The sound of DEATH ALLEY has been described as “Rock ‘N’ Roll played with metal finesse and a pitch black psychedelic soul”. In 2013, DEATH ALLEY released the limited 12″ split single, “Peter Pan Speedrock vs. Death Alley”, which announced the group’s formation with a vengeance. The band’s debut 7″ — Over Under b/w Dead Man’s Bones — dropped last year via Van Records and was hailed as “a serious musical Rock ’N’ Roll statement.” DEATH ALLEY followed the release of the 7″ with an appearance at the 2014 Roadburn Festival and month-long European tour.
DEATH ALLEY Black Magick Boogieland Track listing: 1.) Over Under 2.) Black Magick Boogieland 3.) Bewildered Eyes 4.) The Fever 5.) Golden Fields of Love 6.) Stalk Eyed 7.) Dead Man’s Bones 8.) Supernatural Predator
Posted in Reviews on March 5th, 2015 by H.P. Taskmaster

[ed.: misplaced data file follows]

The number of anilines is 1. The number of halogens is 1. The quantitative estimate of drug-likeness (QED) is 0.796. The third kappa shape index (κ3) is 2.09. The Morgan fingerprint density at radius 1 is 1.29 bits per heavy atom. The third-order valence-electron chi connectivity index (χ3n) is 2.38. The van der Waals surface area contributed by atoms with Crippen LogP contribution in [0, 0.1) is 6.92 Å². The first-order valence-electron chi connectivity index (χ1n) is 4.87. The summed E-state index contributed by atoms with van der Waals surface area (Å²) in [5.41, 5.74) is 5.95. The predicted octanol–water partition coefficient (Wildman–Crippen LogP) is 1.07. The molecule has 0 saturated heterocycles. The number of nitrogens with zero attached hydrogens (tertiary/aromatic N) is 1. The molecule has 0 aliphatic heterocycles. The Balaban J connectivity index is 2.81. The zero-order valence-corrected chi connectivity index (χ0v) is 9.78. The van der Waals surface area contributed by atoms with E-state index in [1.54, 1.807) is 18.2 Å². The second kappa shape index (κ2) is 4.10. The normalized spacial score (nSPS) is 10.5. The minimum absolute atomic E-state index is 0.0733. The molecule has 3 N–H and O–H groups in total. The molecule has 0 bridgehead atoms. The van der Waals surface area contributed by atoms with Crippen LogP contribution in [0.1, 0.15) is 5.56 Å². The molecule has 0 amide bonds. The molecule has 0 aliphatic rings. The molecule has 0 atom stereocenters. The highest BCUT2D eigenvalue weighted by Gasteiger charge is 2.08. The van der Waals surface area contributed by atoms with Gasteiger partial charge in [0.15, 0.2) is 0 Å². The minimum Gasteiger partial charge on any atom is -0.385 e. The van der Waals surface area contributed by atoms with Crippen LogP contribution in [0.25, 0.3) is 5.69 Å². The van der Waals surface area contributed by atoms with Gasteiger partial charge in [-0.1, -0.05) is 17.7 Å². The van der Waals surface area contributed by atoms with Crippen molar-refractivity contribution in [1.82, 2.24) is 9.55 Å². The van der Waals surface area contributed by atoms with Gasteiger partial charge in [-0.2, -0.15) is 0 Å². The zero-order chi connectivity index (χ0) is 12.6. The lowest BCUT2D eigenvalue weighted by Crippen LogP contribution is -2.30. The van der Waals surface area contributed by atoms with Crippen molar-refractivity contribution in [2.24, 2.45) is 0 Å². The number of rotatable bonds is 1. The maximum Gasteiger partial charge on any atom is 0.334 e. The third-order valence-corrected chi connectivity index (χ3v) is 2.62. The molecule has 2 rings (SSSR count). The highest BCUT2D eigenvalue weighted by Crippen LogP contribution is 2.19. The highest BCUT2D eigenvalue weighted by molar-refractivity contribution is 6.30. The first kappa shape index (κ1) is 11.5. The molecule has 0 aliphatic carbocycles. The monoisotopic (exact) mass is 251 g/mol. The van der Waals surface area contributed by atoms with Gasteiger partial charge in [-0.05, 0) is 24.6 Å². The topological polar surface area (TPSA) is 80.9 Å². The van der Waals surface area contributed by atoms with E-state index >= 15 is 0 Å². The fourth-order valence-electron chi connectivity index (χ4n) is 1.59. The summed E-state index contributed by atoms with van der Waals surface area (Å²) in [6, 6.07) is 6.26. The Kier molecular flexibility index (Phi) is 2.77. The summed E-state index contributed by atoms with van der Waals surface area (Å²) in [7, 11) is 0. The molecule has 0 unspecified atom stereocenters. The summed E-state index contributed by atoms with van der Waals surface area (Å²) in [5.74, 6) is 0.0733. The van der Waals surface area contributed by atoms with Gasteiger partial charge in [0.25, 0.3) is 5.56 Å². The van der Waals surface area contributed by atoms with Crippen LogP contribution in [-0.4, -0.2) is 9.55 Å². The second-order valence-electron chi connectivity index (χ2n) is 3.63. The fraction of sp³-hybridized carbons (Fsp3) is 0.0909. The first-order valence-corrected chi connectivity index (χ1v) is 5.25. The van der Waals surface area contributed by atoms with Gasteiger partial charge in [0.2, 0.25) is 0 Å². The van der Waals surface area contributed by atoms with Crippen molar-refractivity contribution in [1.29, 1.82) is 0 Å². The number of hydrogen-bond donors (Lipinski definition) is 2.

If right now has a sound somewhere within heavy or heavy psychedelic rock, it probably isn’t far off from what Philadelphia’s Ruby the Hatchet conjure on their second full-length, Valley of the Snake. Released through Tee Pee Records with jaw-droppingly righteous Adam Burke cover art, it is a vinyl-tailored 40 minutes that looks back to ’70s acid rock stylistically via a few choice modern influences, and is crisp, clear and melodic while still offering a satisfying if deceptive sonic heft. Highly-stylized but substantial beyond that, its six cuts speak to the growth of a quality songwriting process, and where 2012’s Ouroboros cut its teeth in shorter bursts of boogie and more upbeat swing, Valley of the Snake melts down those impulses into a molten overarching groove that plays out through longer, more complex tracks. Vocalist Jillian Taylor, guitarist John Scarperia, bassist Mike Parise, drummer Owen Stewart and organist Sean Hur thus craft an exceptionally fluid overarching sense of vibe within which the individual pieces of Valley of the Snake play out. One can hear the impact in recent years of bands like Witch Mountain, whose dirty blues seem to have a presence in side B opener “Unholy Behemoth,” and Uncle Acid and the Deadbeats, whose garage-rock style is writ large over the album’s production and to whom “Vast Acid” seems to directly refer in both its riff and in a lyrical nod to that band’s most infectious hook, “I’ll Cut You Down.” With atmospheres intensified and fleshed out by Hur‘s organ and sundry echoes on the guitar and vocals, Ruby the Hatchet nonetheless bring an air of individuality and craft a niche for themselves within these familiar elements.